Justine Greening MP praises NTU report into improving access and success for all students

Justine Greening MP visited Nottingham Trent University (NTU) today (Weds) to launch a report setting out recommendations on how to improve access to and participation in higher education.

NTU was the first university to sign the Social Mobility Pledge launched by Justine Greening MP in March last year. Its aim is to share best practice among participating organisations to find solutions to improving life chances, regardless of someone’s background. NTU is among the UK’s top five recruiters of students from disadvantaged backgrounds.

After signing the pledge, NTU worked with Think Social Mobility – a research arm of the Social Mobility Pledge – to produce a report giving insights into the successes it has had in improving access to university and raising attainment levels of students from areas where participation in higher education is low. The report, called Closing the UK’s progression gap, also sets out recommendations for other universities and businesses to follow. These include using data to identify and target support for students who may be at risk of falling behind or dropping out of university. It also highlights NTU research showing that taking a sandwich year placement enhanced graduate prospects regardless of a student’s background and levelled the playing field between advantaged and less advantaged students.

NTU is among the UK’s top five recruiters of students from disadvantaged backgrounds. A total of 82% of its graduates go on to graduate entry employment or graduate entry education or training within six months of leaving.

Justine Greening MP also revealed the results of a Social Mobility Pledge survey into people’s expectations of universities in improving life chances during her visit.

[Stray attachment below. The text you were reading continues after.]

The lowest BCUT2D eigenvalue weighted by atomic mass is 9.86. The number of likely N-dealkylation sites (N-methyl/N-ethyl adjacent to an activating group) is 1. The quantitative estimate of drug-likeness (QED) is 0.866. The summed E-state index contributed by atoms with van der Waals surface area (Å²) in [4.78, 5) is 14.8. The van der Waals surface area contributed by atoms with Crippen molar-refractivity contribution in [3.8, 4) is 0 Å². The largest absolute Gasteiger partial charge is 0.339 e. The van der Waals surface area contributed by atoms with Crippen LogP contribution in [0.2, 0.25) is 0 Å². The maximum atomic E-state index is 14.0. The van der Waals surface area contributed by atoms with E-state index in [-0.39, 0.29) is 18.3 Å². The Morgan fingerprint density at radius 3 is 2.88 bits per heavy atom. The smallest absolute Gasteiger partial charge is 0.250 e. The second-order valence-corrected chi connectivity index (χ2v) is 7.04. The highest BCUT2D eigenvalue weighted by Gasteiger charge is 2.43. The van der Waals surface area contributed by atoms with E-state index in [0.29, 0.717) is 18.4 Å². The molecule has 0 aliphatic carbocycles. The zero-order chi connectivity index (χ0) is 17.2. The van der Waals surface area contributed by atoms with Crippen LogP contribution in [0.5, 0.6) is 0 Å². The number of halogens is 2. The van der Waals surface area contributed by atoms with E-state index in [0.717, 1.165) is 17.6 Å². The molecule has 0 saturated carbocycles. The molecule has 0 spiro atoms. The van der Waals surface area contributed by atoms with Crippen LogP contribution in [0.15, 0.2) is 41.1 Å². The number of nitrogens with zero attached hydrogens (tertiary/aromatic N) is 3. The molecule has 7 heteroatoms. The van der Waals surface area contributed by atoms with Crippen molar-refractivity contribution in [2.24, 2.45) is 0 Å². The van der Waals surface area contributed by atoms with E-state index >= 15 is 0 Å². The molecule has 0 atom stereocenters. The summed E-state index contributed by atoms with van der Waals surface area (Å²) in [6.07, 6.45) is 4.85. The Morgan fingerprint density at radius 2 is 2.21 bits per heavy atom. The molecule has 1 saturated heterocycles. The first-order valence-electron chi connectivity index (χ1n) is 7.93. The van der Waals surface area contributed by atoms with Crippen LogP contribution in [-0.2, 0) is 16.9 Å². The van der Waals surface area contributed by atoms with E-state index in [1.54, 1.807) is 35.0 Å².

She said: “Basically, people across our country rightly have an expectation that universities are open to students irrespective of their background – yet three quarters of people believe elite universities are not doing enough to recruit students from less well-off backgrounds – but also about what happens once students are there.

“Nottingham Trent is a great example of a university that understands the importance of this. They are using technology to track signals often missed by the human eye and to then generate an intervention in good time. The overall effect is improved engagement, which is a key factor in higher levels of social mobility.”

The report was launched at the University’s Clifton Campus where the MP also met students and saw an exhibition of photographs submitted by staff and students at NTU, depicting what ‘opportunity’ means for them.

We are keen to share our experiences with others so we can all work towards helping our students and graduates achieve the best outcomes possible.

Professor Eunice Simmons, Deputy Vice-Chancellor NTU

Professor Eunice Simmons, Deputy Vice-Chancellor at NTU, welcomed Justine Greening to the campus, nearly six months after she last visited to see NTU sign the Social Mobility Pledge.

Prof Simmons said: “It was a pleasure to welcome Justine back to the university. We are keen to share our experiences with others so we can all work towards helping our students and graduates achieve the best outcomes possible. It is why we were the first university to sign the Social Mobility Pledge and it is why we are proud to have been able to work with Think Social Mobility to produce the Closing the UK’s progression gap report which we hope will allow others to benefit from the successes we have achieved in this area.”

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